Anonymous

Babysitting

What’s a good way to interview a potential babysitter? And also what’s a good environment to do it in?

  • Amanda
    Jan 21

    I was a professional nanny for over a decade. While I enjoyed meeting new families in their homes, it was often a hassle to drive out to their neighborhood and spend 1-2 hours unpaid being given a tour of their home and often being examined playing with the kids. What I found most effective for both parents and babysitter was to first have a phone conversation. That way, no one has to use gas to travel. Then if the phone conversation goes well, I either met the family at their home if they lived nearby, or we would arrange to meet at a park midway between our respective locations. I have lots more advice/insight/anecdotes to give, but starting with a phone call is the best first step in interviewing a new sitter.

  • anonymous mom
    Jan 21

    When I used to babysit and later when I nannied, I found that the best interviews I had were paid ones (lol). But basically the parents would pay me to come watch their kids and hang out for several hours while they were there. It was better than a regular interview where I’d spend scarce gas $$ to drive to their home and they’d make me tour the place and then they’d introduce me to their kids and kinda observe. This is okay as well, but it felt awkward. When I was still in high school I went to an interview where the mom told me beforehand she was going to pay me for one day and see how I did. So I went there and did my thing while she went about her thing. I also had two nanny gigs that were similar, I was basically paid for one day first while the parents were present. At the end of the day they handed me the cash we’d agreed on and pretty much said, “thanks, we will call you after we talk it over and let you know either way.” And they did. I do agree with the above, a phone interview is definitely a good start. Thinking about some obvious things, I’d also have a laundry list of questions to ask at the phone interview. Like do you smoke, etc. oh and I’d definitely find a way to ask what I always find the hardest interview question to answer (what is the one thing you know you’ll fail at while being my child’s sitter?). It’s one of those questions everyone answers terribly but the answer can tell you a lot about the person.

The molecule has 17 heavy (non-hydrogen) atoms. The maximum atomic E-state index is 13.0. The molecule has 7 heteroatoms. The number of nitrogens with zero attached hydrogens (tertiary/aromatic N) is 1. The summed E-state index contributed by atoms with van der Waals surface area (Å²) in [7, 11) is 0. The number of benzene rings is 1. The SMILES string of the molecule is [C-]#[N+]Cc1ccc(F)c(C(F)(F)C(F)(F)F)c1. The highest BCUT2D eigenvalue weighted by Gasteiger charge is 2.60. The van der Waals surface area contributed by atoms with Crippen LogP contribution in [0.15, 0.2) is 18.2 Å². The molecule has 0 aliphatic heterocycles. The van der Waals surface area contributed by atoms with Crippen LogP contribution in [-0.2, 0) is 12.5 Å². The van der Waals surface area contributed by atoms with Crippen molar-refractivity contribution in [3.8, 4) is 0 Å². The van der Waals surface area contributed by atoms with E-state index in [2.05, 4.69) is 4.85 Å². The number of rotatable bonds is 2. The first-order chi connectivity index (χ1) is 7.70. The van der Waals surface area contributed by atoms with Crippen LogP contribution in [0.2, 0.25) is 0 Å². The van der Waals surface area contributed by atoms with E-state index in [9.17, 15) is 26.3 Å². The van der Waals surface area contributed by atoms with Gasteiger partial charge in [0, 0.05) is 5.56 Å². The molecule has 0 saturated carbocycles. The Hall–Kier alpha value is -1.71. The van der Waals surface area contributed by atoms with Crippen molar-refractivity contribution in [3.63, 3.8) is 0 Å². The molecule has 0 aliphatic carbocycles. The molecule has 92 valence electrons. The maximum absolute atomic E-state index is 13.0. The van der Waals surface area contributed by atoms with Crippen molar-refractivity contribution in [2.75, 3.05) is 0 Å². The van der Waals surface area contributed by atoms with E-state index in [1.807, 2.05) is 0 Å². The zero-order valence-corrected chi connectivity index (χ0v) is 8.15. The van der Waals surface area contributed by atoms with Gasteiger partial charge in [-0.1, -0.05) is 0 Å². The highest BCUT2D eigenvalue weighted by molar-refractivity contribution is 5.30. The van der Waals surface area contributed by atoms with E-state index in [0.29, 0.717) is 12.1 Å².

• Anne
    Jan 22

    If possible, a quick phone conversation helps to cover the basics: experience, health (up to date on vaccinations? got the flu shot?), how you'd handle an emergency, etc. It shouldn't take more then 15-20 minutes at most. Then I like to do a paid "trial" for a few hours where I will be home while the babysitter is there. This lets me show her the routine and see how the kids are responding to her. Generally that's more than enough for me to see that they know what they're doing and can handle the kids independently.

  • Anonymous
    Jan 22

    Thanks guys. We do plan on doing a paid interview. But i was just wondering should we do it at our house or out like at a kids play place so the person wouldn’t be uncomfortable. But the actual babysitting would always be at our house for like date nights and things like that.

  • anonymous mom
    Jan 22

    I completely agree with the feeling of being extremely protective. I think most parents harbor this instinct on some level. If you can afford it, consider installing cameras you can access from your phone to see what’s going on. Most (if not all) states require you to inform someone they’re being recorded but it should not be a problem with the sitter. Also you can ask if they will agree to a background check. Of course a background check will only reveal documented information but it can still be helpful. Finally, ask for references. Also, is your child old enough to communicate effectively? If so ask them lots of questions after the paid interview and if you decide to go with her, after they’re left alone.

  • Amanda
    Jan 22

    A few more tidbits from the babysitter's side: I was always interested in knowing about a family's relationships with previous sitters (Are they still on good terms with past sitters? Did any sitters resign for worrisome reasons?) The families I most enjoyed working for always let me know that I was welcome to anything in the pantry (I was always respectful, though, and ate very few snacks, if any.) They would also take an interest in things that I was doing outside of babysitting (asking me about school, etc.) I also appreciated when parents would send me pictures of the kids doing activities between scheduled babysitting (for example, one mom would send me pictures of her son at swim lessons so that I'd be able to talk to him about swimming the next time I babysat.) Really just forming quality relationships made me feel valued as a sitter and helped me create more authentic relationships with the kids.

  • Sara
    Jan 22

    Definitely first have a phone call to weed out people who just aren't a good fit (they aren't available when you need them, they don't have experience with your age kids, they don't drive and you need a driver, their parenting philosophy is very different from yours, etc.) After that, I'd say definitely do a paid trial. I have always first hired babysitters as "mother's/father's helpers" to play with the kids while we are around and just doing other stuff. If that goes well, we work our way up from there.